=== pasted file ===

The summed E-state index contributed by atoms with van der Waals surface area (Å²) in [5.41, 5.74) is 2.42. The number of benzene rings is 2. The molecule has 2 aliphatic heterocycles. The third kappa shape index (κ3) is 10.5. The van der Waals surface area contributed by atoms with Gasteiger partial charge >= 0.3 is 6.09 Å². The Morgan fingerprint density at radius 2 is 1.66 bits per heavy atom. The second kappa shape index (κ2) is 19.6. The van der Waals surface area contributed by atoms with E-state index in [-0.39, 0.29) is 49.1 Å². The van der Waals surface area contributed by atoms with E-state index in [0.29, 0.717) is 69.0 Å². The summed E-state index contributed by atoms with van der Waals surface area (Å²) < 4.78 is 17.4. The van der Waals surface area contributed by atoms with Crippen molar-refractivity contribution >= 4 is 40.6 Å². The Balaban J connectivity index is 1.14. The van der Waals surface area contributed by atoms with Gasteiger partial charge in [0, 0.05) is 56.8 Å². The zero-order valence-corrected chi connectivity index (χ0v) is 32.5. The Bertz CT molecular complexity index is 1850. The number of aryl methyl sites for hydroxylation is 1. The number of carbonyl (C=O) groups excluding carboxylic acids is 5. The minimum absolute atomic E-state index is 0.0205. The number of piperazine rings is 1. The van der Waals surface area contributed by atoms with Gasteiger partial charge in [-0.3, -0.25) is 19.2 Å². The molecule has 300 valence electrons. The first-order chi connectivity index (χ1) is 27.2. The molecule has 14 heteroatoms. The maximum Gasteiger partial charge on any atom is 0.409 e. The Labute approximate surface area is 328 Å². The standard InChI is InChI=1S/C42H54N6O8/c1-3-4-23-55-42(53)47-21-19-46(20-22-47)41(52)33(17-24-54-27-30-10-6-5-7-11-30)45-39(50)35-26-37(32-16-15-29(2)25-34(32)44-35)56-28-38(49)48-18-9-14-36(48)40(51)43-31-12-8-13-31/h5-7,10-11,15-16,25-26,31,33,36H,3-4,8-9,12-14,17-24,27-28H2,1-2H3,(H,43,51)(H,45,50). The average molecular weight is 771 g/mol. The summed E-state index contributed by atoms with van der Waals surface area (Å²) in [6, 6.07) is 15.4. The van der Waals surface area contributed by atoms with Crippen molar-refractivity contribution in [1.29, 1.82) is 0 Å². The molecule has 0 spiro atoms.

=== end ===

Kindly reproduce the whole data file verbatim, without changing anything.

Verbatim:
The summed E-state index contributed by atoms with van der Waals surface area (Å²) in [5.41, 5.74) is 2.42. The number of benzene rings is 2. The molecule has 2 aliphatic heterocycles. The third kappa shape index (κ3) is 10.5. The van der Waals surface area contributed by atoms with Gasteiger partial charge >= 0.3 is 6.09 Å². The Morgan fingerprint density at radius 2 is 1.66 bits per heavy atom. The second kappa shape index (κ2) is 19.6. The van der Waals surface area contributed by atoms with E-state index in [-0.39, 0.29) is 49.1 Å². The van der Waals surface area contributed by atoms with E-state index in [0.29, 0.717) is 69.0 Å². The summed E-state index contributed by atoms with van der Waals surface area (Å²) < 4.78 is 17.4. The van der Waals surface area contributed by atoms with Crippen molar-refractivity contribution >= 4 is 40.6 Å². The Balaban J connectivity index is 1.14. The van der Waals surface area contributed by atoms with Gasteiger partial charge in [0, 0.05) is 56.8 Å². The zero-order valence-corrected chi connectivity index (χ0v) is 32.5. The Bertz CT molecular complexity index is 1850. The number of aryl methyl sites for hydroxylation is 1. The number of carbonyl (C=O) groups excluding carboxylic acids is 5. The minimum absolute atomic E-state index is 0.0205. The number of piperazine rings is 1. The van der Waals surface area contributed by atoms with Gasteiger partial charge in [-0.3, -0.25) is 19.2 Å². The molecule has 300 valence electrons. The first-order chi connectivity index (χ1) is 27.2. The molecule has 14 heteroatoms. The maximum Gasteiger partial charge on any atom is 0.409 e. The Labute approximate surface area is 328 Å². The standard InChI is InChI=1S/C42H54N6O8/c1-3-4-23-55-42(53)47-21-19-46(20-22-47)41(52)33(17-24-54-27-30-10-6-5-7-11-30)45-39(50)35-26-37(32-16-15-29(2)25-34(32)44-35)56-28-38(49)48-18-9-14-36(48)40(51)43-31-12-8-13-31/h5-7,10-11,15-16,25-26,31,33,36H,3-4,8-9,12-14,17-24,27-28H2,1-2H3,(H,43,51)(H,45,50). The average molecular weight is 771 g/mol. The summed E-state index contributed by atoms with van der Waals surface area (Å²) in [6, 6.07) is 15.4. The van der Waals surface area contributed by atoms with Crippen molar-refractivity contribution in [1.29, 1.82) is 0 Å². The molecule has 0 spiro atoms.